Bookshelf is my reading tracking app. It’s a Python app running Django. The name comes from, uh, the thing that holds books.
Behold the books:
At the top there’s the stats panel, which shows how much I read the last six days with color coding for the genre tags (and yes, Wednesday and Friday I didn’t meet my 100-pages-per-day goal), my page total so far this month (932), how many books I’ve finished so far this month (2), and how much of my reading this month has come from each tag (I usually try to read around 50% nonfiction, but I usually fail).
And then there’s the book list itself. Title, progress bar with some extra data (including how long since I started the book), current page number (clicking this opens a panel where I can record the page I’m on along with a comment), and how long it’s been since my last entry.
Each book has a staleness limit (default is five days), where if I haven’t read the book at all in that period of time, it changes the color of the title to a glaring, awful red, and that’s sufficient motivation for me to get back to that book. (To be honest, lately I haven’t seen it come up much since I’ve been reading only a few books at a time, but in those crazy days when I was reading twenty to thirty books at a time, I saw it a lot.)
Also: the sixth book (in case you were wondering) is A Disciple’s Life, which is only visible on Sundays (I reserve it for Sunday reading).
And the mobile view, for the heck of it, and since it’s the one I use almost all of the time:
There’s also a stats page, since the statistics are surprisingly helpful in motivating me to make time for reading:
(Yes, as of a couple days ago I’ve read more this year so far than all of last year in total. This makes me inordinately proud even though it really doesn’t matter.)
And, lastly, the hopefully self-evident history page:
How I use Bookshelf
On my phone, I have it saved to my homescreen as a PWA, and that’s primarily where I use it, since I mainly read on my phone these days. On my laptop, I have it open in Firefox as a pinned tab.
I use Bookshelf every day to track my reading, both for individual books and for my daily/monthly reading goals. It’s handy, too, as a bookmark that toddlers can’t pull out.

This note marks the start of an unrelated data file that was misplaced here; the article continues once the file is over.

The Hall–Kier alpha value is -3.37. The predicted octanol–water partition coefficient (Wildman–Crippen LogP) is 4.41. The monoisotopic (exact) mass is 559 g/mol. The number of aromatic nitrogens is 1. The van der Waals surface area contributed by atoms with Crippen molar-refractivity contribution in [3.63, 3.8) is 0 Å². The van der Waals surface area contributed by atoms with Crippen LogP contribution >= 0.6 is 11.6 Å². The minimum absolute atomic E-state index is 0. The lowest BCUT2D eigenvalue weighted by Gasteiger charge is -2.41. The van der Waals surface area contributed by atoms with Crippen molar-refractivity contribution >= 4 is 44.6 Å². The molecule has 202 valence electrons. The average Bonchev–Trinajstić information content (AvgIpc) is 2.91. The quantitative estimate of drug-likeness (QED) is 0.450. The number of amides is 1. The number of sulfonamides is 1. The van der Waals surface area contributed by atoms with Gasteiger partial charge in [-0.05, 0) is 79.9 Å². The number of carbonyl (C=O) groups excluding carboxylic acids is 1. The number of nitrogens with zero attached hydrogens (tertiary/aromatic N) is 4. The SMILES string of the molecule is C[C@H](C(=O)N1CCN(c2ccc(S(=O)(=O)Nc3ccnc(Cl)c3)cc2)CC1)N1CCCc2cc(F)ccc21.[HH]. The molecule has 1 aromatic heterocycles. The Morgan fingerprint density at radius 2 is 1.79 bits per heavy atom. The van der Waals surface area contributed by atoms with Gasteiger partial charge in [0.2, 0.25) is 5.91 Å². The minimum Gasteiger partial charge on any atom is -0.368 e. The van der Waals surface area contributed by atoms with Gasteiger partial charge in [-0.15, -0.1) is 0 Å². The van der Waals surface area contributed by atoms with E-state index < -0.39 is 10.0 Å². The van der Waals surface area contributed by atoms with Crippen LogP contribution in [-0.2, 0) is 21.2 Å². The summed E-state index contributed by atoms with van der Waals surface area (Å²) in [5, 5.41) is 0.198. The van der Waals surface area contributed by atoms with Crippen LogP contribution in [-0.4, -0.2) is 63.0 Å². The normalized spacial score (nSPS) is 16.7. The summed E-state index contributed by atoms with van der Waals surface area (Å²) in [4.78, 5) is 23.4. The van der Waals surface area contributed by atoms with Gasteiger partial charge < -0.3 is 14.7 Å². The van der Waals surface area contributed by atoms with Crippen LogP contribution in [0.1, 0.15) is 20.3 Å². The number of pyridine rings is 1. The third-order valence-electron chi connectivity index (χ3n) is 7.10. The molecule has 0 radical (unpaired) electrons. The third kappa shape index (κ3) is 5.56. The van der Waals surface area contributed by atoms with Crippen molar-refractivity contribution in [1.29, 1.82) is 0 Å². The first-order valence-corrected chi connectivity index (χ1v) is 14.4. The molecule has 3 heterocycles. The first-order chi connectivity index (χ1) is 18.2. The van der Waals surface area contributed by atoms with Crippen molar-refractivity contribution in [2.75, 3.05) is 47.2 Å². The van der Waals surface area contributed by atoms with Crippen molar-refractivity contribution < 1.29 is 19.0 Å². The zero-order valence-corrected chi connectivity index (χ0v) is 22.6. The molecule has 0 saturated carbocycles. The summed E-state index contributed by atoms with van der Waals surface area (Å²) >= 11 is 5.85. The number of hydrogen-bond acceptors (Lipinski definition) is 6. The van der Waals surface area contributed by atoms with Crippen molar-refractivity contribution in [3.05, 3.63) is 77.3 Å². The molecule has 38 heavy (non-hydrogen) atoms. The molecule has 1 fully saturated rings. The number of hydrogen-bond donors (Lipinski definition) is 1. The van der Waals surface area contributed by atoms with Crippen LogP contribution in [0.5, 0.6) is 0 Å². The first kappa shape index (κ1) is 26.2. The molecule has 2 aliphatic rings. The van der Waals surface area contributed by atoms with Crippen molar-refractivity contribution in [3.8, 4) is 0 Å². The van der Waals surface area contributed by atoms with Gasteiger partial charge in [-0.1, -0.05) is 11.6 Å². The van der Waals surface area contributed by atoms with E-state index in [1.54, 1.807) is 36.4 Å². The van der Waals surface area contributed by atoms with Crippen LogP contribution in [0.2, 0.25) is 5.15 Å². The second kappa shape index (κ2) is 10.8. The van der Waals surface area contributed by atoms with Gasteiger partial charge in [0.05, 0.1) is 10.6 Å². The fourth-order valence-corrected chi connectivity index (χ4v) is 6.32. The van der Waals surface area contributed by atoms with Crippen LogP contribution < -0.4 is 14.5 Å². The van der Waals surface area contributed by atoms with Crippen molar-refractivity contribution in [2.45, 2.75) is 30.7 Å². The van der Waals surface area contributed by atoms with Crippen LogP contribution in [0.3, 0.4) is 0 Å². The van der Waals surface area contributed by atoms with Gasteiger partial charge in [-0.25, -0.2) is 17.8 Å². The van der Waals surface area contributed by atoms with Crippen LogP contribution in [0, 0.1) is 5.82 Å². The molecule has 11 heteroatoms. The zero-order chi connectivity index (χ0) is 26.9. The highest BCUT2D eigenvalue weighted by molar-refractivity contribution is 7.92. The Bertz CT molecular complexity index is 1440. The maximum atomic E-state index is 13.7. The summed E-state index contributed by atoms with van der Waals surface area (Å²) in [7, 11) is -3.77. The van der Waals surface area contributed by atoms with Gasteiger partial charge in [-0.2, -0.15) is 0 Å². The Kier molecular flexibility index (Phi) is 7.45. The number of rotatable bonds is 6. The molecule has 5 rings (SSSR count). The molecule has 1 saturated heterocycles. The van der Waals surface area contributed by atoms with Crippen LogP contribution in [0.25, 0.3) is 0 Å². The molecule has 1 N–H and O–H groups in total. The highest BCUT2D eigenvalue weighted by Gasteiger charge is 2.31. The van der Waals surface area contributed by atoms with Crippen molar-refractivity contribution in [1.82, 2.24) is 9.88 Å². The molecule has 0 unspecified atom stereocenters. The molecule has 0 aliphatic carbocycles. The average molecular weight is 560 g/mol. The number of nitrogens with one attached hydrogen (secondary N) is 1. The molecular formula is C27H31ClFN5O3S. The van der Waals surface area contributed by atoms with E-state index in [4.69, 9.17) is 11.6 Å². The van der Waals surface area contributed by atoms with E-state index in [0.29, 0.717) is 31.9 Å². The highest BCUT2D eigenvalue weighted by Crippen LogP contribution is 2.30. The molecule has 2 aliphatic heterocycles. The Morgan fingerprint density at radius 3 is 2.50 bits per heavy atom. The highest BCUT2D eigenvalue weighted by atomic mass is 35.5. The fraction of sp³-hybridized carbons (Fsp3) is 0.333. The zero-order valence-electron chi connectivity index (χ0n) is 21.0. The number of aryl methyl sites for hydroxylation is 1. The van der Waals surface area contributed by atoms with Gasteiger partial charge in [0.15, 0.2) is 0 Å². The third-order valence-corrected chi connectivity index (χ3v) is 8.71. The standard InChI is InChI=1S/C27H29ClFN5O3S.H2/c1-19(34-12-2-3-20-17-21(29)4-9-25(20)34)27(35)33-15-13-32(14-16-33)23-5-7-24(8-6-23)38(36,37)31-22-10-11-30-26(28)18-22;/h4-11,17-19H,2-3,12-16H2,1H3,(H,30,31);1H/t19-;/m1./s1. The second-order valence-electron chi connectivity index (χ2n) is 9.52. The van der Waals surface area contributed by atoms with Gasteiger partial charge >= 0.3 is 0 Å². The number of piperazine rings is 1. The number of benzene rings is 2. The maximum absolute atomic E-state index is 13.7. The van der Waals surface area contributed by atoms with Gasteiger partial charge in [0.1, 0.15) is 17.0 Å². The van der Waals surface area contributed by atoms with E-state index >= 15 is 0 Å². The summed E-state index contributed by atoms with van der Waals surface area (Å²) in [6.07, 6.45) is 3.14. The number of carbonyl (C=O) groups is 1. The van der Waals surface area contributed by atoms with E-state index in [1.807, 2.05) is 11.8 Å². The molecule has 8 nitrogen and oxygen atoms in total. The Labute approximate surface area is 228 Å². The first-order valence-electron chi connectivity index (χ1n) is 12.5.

The desktop view needs some love, particularly that stats page. (I added those genre tags to it a month or two ago and realize now that I never actually looked at the desktop version. Whoops.)
Also (this should be no surprise by now), I’m planning to switch it to FastAPI along with plain text files for storage, for the same reasons I gave in those other posts.
Momentum is my daily goal app, for keeping a goal chain/streak going. It’s a Python app running Django. The name comes from the momentum that a long streak gives.
Goals can be either binary flags (whether I did it that day or not) or timed (in which case Momentum keeps track of the time spent). The default mode is focus mode, which shows only the top unfinished goal at a time and looks like this (with dummy data):
The thin red line along the top is a progress bar showing how close I am to finishing my Momentum goals for the day. The red boxes show the last few weeks of the streak, the green box at the right is the button for saying I’ve completed that goal for the day, and the blue text under the goal name shows how long the total streak is.
When focus mode is off, it looks like this:
You can see a partially completed timed goal along with a binary goal. Momentum also supports ignoring goals for Saturdays and/or Sundays (the gray boxes among the red), which I use for things I don’t usually do on the weekends.
When the timer on a goal is running, the favicon changes and the page looks like this, with the pink box at right showing the elapsed time for the current session: